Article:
Nigel French/EMPICS Sport

Stade de France, Saint-Denis Status: Existing stadium Project leader: Stade de France Consortium Type of project: Minor renovation Capacity: 80,000 Architects: SCAU Constructor: Operator: Consortium Stade de France Financing: Cost of project: Matches: Four group matches, one round of 16 tie, one quarter-final, final

A June event marking the one-year countdown

Allianz Riviera, Nice Status: Opened in September 2013 Project leader: Nice City Council Type of project: New stadium Capacity: 36,000 Constructor: Vinci Architects: Wilmotte & Associés SA Operator: Nice Eco Stadium Financing: Public-private partnership Cost of project: €204m Matches: Three group matches, one round of 16 tie

constructor, operator or both, in Àve. One such venue, the New Bordeaux stadium, was conceived by Herzog and De Meuron, designers of FC Bayern Munich’s Allianz Arena as well as Beijing’s ‘Bird’s Nest’ stadium, and built by the Stade Bordeaux Atlantique consortium, a 50:50 venture formed by Vinci and the Fayat Group, under a private-public partnership (PPP) for €184 million. OfÀcially inaugurated in May, the venue has been described by Euro 2016 SAS president Jacques Lambert as “one of the stand-out examples of the new generation of stadiums that organising Uefa Euro 2016 has allowed France to build” and boasts a unique metallic structure that consists of 900 stanchions designed to resemble the trunks of local Landes pine trees. With 42,000 seats in its sports event conÀguration and up to 45,000 for concerts, the new home of Ligue 1 side FC Girondins de Bordeaux is a prime example of the speed with which many of the Euro 2016 venues have been constructed: the entire construction phase ran from November


Mike Egerton/EMPICS Sport

Stade Velodrome, Marseille Status: Opened in October 2014 Project leader: Marseille City Council Type of project: Major renovation Capacity: 67,000 Constructor: Bouygues Architects: SCAU Operator: Aréma Financing: Public-private partnership Cost of project: €267m Matches: Four group matches, one quarterfinal, one semi-final

Parc des Princes, Paris Status: Scheduled for completion in August 2015 Project leader: Paris City Council and PSG Type of project: Major renovation Capacity: 48,000 Constructor: Vinci Architects: ATSP Operator: SESE Financing: Private Cost of project: €75m Matches: Four group matches, one round of 16 tie

2012 to April of this year. Lyon’s Stade des Lumières, meanwhile, is another Vinci project going up at a remarkable pace. Though it will be the last Euro 2016 venue to open when it is inaugurated early next year, building work on the 58,000-seater stadium in Décines only began in the summer of 2013. Built at a reported cost of €405 million, the stadium is the most expensive being constructed for Euro 2016 and forms the centrepiece of a 45-hectare multi-use development, OL Park, which will also include a new training ground for its Ligue 1 tenants Olympique Lyonnais as well as a sports museum, sports medicine centre, a health spa and leisure centre, and a 150-room hotel. Populous-designed, the Stade des Lumières certainly lives up to its name, with its most notable feature an enormous translucent roof over the stands – the largest of its kind in Europe – which is made from a special fabric that allows UV rays to pass through for optimal pitch lighting. Nice’s Allianz Riviera, home of Ligue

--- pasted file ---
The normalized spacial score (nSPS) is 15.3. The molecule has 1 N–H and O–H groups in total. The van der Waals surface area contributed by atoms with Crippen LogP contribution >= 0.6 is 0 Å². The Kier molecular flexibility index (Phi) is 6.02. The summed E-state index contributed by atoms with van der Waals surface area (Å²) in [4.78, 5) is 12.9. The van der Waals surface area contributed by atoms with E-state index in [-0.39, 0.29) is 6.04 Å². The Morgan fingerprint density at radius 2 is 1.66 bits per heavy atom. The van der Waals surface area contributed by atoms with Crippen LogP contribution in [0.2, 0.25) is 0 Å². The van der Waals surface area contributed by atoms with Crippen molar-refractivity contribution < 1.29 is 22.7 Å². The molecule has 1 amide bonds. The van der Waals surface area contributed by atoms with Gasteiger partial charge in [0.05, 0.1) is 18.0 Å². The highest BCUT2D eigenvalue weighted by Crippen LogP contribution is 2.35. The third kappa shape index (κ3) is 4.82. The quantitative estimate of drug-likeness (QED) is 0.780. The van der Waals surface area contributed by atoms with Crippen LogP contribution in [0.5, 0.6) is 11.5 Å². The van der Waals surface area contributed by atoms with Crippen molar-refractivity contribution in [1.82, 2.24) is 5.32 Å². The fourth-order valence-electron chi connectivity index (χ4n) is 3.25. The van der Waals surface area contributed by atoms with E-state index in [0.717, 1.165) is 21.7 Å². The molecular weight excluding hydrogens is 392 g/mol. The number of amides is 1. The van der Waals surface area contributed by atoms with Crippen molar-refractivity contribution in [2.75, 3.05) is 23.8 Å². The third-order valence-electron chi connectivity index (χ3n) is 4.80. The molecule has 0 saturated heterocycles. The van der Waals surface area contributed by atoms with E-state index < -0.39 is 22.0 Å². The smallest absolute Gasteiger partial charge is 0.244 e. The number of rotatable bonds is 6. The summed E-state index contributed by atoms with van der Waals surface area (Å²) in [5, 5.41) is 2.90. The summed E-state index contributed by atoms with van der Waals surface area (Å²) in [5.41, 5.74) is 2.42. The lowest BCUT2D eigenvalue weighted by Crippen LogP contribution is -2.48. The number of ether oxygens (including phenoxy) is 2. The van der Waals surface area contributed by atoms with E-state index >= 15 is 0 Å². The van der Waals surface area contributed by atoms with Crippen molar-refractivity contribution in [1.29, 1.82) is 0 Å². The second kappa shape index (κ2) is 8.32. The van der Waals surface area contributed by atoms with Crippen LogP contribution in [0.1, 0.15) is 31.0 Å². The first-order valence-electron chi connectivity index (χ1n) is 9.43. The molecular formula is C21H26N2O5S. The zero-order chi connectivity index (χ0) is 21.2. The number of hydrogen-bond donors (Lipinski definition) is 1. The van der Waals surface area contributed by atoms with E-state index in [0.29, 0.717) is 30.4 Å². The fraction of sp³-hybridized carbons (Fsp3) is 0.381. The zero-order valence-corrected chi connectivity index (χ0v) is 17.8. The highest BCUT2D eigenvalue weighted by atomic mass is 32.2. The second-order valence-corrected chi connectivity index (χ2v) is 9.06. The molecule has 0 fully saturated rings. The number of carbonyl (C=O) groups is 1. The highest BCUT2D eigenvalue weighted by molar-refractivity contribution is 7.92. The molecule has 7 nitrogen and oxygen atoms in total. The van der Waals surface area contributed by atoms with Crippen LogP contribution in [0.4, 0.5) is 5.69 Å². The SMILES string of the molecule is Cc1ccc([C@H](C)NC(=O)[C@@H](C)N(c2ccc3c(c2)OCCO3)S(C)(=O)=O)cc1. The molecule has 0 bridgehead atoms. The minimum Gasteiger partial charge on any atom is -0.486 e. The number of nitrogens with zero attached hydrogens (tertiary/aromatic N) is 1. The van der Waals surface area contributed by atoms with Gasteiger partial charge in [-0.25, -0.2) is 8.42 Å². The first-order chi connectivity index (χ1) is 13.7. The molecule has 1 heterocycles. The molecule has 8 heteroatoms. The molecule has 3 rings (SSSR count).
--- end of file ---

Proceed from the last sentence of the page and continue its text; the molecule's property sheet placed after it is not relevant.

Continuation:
Stade Geoffroy Guichard, Saint-Etienne Status: Completed in January 2015 Project leader: SaintÉtienne Métropole Type of project: Major renovation Capacity: 42,000 Constructor: Léon Grosse Architects: Chaix & Morel et Associés Operator: Saint-Etienne Métropole Financing: Public Cost of project: €72m Matches: Three group matches, one round of 16 tie

Stade Bollaert-Delelis, Lens Agglo Status: Scheduled for completion in November 2015 Project leader: Nord Pas-de-Calais Regional Council Type of project: Major renovation Capacity: 38,000 Architects: Cardete & Huet - Atelier Ferret Architectures Operator: FC Lens Financing: Public Cost of project: €70m Matches: Three group matches, one round of 16 tie

1 side OGC Nice, has been in operation since September 2013 following a construction process that took almost exactly two years to complete. The €204 million project, designed by Wilmotte & Associés SA and constructed by Vinci, was revived for France’s bid for Euro 2016, having previously been planned, and then shelved, several years earlier. Like three other Euro 2016 venues, the Allianz Riviera was born of a PPP, in this case between city, regional and state authorities, Vinci Concessions, the Ànancial company Caisse des Dép{ts et Consignations, and South Europe Infrastructure Equity Finance (SEIEF). To date, the stadium in Nice is the only Euro 2016 venue to be the subject of a naming rights deal, with German Ànancial services Àrm Allianz having signed a nine-year, €16.2 million (US$19.6 million) agreement to rename the 36,000-capacity venue in July 2012. The remaining two Euro 2016 stadium projects in which Vinci is involved have both been subject to renovations ahead of the tournament. Paris’ Parc

Stadium Municipal, Toulouse Status: Scheduled for completion in 2015 Project leader: Toulouse City Council Type of project: Major renovation Capacity: 33,000 Constructor: SOCOTRAP Architects: Cardete & Huet - Atelier Ferret Architectures Operator: Toulouse City Council Financing: Public Cost of project: €35m Matches: Three group matches, one round of 16 tie